NO ChoP!
12-23-2013, 12:24 PM
I like to use yolks, cream, orange zest, Grand Marnier and vanilla bean. Also, I cook in clarified butter. Mmmm, very healthy!

tk59
12-23-2013, 12:33 PM
I use whole eggs, vanilla, cinnamon, and some maple syrup. On the bread, I avoid anything crumbly. I always pre-toast the bread before dipping. How much I let it soak, depends on personal preference and the constitution of the bread. At the Asian market, they have this bread that has a sweet taro paste folded into it. The kids LOVE... LOVE... it when I use that stuff. Actually, everyone loves it, come to think of it. Always use butter... mmm....

Dusty
12-23-2013, 12:53 PM
This thread inspired me to have a monte Christo for late night dinner last night.

apicius9
12-23-2013, 03:09 PM
Ok, this may be a really stupid question, but could I also cook the bread and custard sous vide a few days in advance, and then just get them golden brown and warmed through in a pan when I need them?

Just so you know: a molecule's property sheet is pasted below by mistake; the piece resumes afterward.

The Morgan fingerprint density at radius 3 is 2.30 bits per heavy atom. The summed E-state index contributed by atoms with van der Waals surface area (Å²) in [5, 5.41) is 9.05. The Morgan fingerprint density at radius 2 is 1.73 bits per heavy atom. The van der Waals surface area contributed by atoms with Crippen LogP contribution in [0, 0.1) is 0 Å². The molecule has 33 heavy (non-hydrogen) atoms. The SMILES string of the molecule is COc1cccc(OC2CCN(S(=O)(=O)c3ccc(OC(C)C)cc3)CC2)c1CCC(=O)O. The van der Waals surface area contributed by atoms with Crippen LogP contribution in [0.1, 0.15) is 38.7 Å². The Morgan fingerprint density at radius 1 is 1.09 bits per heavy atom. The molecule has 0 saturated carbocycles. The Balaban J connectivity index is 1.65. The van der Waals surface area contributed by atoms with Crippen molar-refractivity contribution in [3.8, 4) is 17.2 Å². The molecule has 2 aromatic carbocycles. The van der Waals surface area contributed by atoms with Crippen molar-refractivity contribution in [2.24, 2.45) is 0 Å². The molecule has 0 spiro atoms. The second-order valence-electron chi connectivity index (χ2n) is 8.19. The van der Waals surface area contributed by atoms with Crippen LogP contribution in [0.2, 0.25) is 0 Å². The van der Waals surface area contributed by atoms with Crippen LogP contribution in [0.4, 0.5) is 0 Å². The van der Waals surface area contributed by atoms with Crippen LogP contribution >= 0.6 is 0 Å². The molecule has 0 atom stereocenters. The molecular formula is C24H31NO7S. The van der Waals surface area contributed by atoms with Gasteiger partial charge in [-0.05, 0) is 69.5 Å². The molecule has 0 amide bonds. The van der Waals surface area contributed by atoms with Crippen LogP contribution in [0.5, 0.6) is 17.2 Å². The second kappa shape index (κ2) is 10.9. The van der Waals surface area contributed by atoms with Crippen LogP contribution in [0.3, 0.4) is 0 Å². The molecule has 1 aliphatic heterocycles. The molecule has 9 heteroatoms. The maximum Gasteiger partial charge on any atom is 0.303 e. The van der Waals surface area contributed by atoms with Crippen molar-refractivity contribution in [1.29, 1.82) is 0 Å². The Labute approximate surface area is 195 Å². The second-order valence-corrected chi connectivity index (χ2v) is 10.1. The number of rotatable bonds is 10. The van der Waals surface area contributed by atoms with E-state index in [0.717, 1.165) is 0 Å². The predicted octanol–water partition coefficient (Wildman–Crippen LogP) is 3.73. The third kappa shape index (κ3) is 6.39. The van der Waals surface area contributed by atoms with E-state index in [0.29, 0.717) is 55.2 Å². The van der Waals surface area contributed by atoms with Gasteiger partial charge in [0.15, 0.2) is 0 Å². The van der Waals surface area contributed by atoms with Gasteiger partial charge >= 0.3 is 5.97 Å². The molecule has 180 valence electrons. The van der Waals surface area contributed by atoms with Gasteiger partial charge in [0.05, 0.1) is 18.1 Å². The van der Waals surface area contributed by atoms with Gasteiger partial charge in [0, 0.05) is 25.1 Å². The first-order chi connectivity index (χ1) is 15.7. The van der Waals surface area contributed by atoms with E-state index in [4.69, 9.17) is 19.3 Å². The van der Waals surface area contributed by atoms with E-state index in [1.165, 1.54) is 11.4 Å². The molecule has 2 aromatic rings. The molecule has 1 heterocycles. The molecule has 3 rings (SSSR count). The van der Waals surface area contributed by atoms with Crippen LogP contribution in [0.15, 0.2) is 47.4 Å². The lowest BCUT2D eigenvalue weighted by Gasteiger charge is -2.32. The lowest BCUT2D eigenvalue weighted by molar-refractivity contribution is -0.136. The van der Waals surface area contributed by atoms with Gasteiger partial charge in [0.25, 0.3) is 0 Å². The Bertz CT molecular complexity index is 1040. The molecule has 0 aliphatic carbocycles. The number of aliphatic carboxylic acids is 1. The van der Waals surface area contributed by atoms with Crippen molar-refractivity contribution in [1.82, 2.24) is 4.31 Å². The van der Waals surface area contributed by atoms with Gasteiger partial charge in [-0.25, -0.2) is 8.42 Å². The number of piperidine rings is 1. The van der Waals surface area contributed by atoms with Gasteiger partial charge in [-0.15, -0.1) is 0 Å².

Stefan

Dusty
12-23-2013, 05:24 PM
I see no reason why not, though it would be hard not to squish the bread too much and squeeze out the custard.

Pachowder
12-23-2013, 07:07 PM
Thanks all. Anyone bake it or just griddle them? I am thinking of letting the brioche soak overnight and throw I the oven to bake while the family opens gifts. With a 3 year old, we better get right to unwrapping

Von blewitt
12-23-2013, 07:33 PM
I used to use leftover sourdough, and blend it with an Anglaise mix ( + cinnamon, nutmeg, ginger), pass through a Tamis, pour it into a loaf tin, Vac the tin and cook it sous vide for a couple of hours @82 degrees from memory but I'd have to check.